1122 + Portland Textile Month Present:
Tidal Breaths: Wakonda Beach in Winter
1122 + The Zymoglyphic Museum
A Creeping Normality
The Zymoglyphic Museum and 1122 present
Into Gentle Ruin
The We In Wellness
but, how does one eat an elephant?
Opening: Thursday, February 27th 6-10pm
but, how does one eat an elephant? looks at the ways we treat and scrutinize our bodies from excessive beautification/covering up/hiding under layers to nitpicking our form in the mirror. By exploring themes of body image, beauty, the fat female form, and adolescence the artist is hoping to one day get closer to being comfortable in her own skin. but, how does one eat an elephant? is a follow up to Noel’s last show the elephant in the room.
Sam Noel is a fibers artist living and working in Portland, OR. Originally from Texas, she received her BFA at the University of North Texas and her MFA at Oregon College of Art and Craft in 2019. She has been in numerous juried group shows in Texas, Oregon, and Florida and is a published writer. Her work acts as a glimpse into the life of a fat, female artist in today’s society. She explores themes of body image, fat culture, nature, adolescence, female form, and poetry. She is inspired by the act of noticing and asking questions.
Opening: Friday, November 15th 6-10pm
My body is…
Oozing, soft, supple, fibrous, and organic, this textile installation explores the struggle of having a body, being a body, and wearing a body in a world. The work asks how we reconcile our fleshy masses with the culturally-designated and expected bodily narratives. By turning the body inside out from fiber to flesh, the work facilitates a conversation between our socially contracted second skins (clothing) and the emotionality of our insides.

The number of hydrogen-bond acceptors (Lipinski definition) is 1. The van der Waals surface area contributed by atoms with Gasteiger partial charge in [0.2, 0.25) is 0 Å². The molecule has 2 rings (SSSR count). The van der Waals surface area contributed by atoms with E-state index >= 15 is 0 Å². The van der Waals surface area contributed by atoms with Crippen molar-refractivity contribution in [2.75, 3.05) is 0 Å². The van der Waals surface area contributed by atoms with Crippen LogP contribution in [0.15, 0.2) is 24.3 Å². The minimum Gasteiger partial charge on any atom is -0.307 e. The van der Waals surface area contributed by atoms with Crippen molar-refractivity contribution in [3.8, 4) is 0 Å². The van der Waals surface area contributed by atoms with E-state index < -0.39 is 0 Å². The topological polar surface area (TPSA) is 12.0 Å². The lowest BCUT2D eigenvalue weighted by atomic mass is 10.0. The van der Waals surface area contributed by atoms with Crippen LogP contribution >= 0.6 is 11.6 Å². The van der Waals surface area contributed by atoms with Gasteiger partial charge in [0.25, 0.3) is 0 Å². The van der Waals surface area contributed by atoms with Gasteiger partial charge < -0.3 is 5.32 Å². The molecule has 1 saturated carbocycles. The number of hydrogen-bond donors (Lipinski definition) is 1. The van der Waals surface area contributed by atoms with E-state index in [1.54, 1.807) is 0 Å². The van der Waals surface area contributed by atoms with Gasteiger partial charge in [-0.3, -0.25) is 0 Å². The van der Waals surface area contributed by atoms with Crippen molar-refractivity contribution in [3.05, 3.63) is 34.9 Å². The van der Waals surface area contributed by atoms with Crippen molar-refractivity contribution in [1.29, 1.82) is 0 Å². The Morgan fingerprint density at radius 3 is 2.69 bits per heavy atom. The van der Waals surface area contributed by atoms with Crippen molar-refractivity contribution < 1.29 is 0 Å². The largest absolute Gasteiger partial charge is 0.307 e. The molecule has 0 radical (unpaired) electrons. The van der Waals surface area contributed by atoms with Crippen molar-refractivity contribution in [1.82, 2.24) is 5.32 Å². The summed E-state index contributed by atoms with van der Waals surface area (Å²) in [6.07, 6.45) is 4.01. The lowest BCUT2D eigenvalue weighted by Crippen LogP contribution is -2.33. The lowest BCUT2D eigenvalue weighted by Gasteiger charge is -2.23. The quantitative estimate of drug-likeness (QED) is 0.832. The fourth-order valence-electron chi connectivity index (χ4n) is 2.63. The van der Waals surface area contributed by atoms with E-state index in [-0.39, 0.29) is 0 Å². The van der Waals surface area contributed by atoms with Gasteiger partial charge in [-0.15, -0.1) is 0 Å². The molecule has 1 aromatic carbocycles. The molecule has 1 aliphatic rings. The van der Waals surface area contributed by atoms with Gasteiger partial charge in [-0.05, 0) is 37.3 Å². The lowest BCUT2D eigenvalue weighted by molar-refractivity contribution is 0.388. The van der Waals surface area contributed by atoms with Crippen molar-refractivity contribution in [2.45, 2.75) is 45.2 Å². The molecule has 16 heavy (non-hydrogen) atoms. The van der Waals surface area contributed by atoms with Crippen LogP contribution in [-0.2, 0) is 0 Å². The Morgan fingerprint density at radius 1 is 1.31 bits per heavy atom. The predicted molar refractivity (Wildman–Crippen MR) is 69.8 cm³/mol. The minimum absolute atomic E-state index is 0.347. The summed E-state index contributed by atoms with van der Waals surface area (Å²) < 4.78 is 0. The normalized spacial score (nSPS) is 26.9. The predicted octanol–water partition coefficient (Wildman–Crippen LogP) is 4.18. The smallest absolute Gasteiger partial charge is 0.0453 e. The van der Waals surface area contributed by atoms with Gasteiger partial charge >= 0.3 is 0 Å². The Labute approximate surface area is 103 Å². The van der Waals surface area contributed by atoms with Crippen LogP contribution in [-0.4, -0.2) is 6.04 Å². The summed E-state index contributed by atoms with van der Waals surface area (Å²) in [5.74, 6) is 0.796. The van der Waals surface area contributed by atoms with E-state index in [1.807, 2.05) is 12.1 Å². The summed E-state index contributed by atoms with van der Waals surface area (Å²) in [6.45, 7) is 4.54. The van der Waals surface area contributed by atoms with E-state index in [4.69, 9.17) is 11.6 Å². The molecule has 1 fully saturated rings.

Making art in the space where fine art and craftwork intersect, Amanda Triplett manipulates, layers and embroiders salvaged fibers into abstractions of human biology. Stemming from an interest in humanity’s collective bodily narratives, she creates sculptural and installation works that explore embodiment of emotion, beliefs and culture. Guided by the textures, history and movement of discarded fabric, she manipulates, layers and embroiders the fiber into new biological formations. The work reflects the expectations and assumptions that come with inhabiting our own bodies and identities.
For this exhibition, Amanda will be performing Exuviation. In this performance, the artist enters the space and inhabits the installation, altering the piece through a molting process of cutting and slow-stitch sewing.
Amanda makes sculptural fiber, installation and intermedia works from salvaged textiles. After studying art and art history at Sarah Lawrence College, she graduated in 2004. She has shown in the Bay Area and Pacific Northwest including Kaleid Gallery in San Jose, the Santa Cruz Museum of Art and History, COCA in Seattle, Art House Gallery in Berkeley, Ford Gallery, Multnomah Art Gallery and Milepost 5. Amanda has been a Portland Open Studios artist from 2017-2019. In fall of 2019, she created a tactile, sculptural nest for an inclusive, multi-sensory group exhibit at Paragon Gallery in Portland, Oregon. Amanda was a 2016 Glean artist-in-resident, where she was given access to the Portland dump to glean waste materials to make sculpture and installation. She lives with her two kids and husband in Portland, Oregon.